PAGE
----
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War Surgery and Medicine



Medical officers, partly through a relative ignorance of psychiatry, were often unable to agree as to the appropriate diagnosis in nervous disorders not necessarily associated with battle stress. At page 638 first diagnoses were made by the RMOs and by forward units, but it was later decided that the diagnosis be left to medical officers at the base hospitals when the patients were sent there. Fewer people were responsible, and the diagnoses they commonly used were: dullness and backwardness (to describe those with low intellectual capacity); psychopathic personality (to designate those who were potentially unstable); hysteria (for those showing physical manifestations); anxiety neurosis (to describe the commonest type); and psychoses.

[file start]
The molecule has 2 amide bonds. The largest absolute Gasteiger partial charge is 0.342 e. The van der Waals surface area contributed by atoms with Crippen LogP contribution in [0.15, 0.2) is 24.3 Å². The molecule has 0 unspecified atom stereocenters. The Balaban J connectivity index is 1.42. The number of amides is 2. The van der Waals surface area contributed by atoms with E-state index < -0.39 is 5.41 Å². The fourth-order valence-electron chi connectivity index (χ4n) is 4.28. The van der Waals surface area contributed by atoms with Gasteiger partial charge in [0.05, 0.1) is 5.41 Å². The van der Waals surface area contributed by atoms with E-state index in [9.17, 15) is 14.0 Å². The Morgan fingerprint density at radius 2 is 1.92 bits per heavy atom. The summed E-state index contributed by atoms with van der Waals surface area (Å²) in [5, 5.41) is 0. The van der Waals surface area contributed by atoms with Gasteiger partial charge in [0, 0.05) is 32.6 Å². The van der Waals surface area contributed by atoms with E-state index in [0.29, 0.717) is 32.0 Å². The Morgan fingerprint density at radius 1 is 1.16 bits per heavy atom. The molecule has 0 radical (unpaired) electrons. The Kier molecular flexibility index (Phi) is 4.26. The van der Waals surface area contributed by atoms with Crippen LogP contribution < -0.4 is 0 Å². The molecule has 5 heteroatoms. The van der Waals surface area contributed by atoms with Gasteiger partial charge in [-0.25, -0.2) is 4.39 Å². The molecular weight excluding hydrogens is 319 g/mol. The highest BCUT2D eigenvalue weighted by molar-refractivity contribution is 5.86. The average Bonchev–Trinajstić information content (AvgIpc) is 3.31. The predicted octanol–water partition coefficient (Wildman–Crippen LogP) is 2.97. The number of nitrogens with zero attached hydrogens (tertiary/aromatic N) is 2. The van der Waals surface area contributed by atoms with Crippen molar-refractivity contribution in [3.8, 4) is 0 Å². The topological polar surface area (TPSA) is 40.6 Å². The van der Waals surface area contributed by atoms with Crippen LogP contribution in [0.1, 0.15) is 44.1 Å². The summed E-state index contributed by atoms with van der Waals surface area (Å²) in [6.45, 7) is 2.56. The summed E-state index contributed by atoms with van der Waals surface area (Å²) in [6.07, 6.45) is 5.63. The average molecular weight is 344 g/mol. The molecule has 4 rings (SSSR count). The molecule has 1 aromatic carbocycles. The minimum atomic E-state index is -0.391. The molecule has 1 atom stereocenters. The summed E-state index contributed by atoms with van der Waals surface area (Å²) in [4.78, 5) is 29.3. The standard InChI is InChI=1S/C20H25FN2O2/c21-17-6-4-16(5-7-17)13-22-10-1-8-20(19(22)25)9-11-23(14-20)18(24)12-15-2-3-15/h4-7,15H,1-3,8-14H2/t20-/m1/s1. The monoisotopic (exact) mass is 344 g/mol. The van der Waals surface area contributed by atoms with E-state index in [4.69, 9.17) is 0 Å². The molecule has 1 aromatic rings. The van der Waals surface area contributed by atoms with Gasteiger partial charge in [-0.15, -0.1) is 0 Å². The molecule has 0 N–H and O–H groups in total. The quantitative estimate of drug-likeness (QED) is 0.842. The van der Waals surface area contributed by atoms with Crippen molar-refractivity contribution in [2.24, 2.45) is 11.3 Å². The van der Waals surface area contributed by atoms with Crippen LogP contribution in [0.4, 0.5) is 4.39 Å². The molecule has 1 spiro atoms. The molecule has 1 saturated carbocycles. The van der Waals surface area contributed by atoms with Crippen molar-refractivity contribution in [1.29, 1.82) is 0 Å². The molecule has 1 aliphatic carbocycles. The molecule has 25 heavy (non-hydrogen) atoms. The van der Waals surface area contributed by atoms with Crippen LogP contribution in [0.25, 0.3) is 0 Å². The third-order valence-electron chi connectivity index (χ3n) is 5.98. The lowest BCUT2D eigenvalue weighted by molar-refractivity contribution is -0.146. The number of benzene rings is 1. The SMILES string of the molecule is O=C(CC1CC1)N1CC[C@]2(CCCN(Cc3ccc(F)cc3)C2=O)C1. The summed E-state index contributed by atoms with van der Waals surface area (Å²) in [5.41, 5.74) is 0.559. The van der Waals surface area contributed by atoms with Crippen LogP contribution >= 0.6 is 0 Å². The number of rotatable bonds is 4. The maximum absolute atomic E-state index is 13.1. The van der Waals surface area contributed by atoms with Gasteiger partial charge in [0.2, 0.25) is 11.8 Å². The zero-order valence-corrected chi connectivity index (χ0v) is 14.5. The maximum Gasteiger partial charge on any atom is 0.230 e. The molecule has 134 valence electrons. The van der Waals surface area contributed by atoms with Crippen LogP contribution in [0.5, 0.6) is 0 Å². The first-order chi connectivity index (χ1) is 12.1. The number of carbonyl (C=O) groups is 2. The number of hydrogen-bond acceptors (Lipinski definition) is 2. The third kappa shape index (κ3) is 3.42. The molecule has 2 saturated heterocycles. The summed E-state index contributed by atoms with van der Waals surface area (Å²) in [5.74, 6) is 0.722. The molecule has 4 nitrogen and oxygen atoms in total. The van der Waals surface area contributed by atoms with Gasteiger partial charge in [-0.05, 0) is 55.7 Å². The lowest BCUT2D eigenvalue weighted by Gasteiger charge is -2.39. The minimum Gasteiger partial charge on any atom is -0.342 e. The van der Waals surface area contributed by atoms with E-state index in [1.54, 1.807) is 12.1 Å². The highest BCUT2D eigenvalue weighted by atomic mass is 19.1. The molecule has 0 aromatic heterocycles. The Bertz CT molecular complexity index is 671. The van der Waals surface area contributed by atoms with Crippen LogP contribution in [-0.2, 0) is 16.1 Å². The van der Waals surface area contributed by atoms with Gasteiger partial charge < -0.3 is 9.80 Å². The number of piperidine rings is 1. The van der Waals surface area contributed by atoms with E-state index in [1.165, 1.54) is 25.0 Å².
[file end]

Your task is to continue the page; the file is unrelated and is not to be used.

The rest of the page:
Nervous disorders associated with battle stress created other difficulties in nomenclature. These were at first differentiated into ‘battle casualties’ and ‘sick’, depending on the patient's personal experience, but after June 1943 all cases breaking down through battle stress were called ‘sick’. At that time too it was realised that the diagnoses ‘physical exhaustion’ and ‘nervous exhaustion’ were the most suitable ones for many of these cases, and they became established in the nomenclature, though they were not listed in the official Nomenclature of Diseases.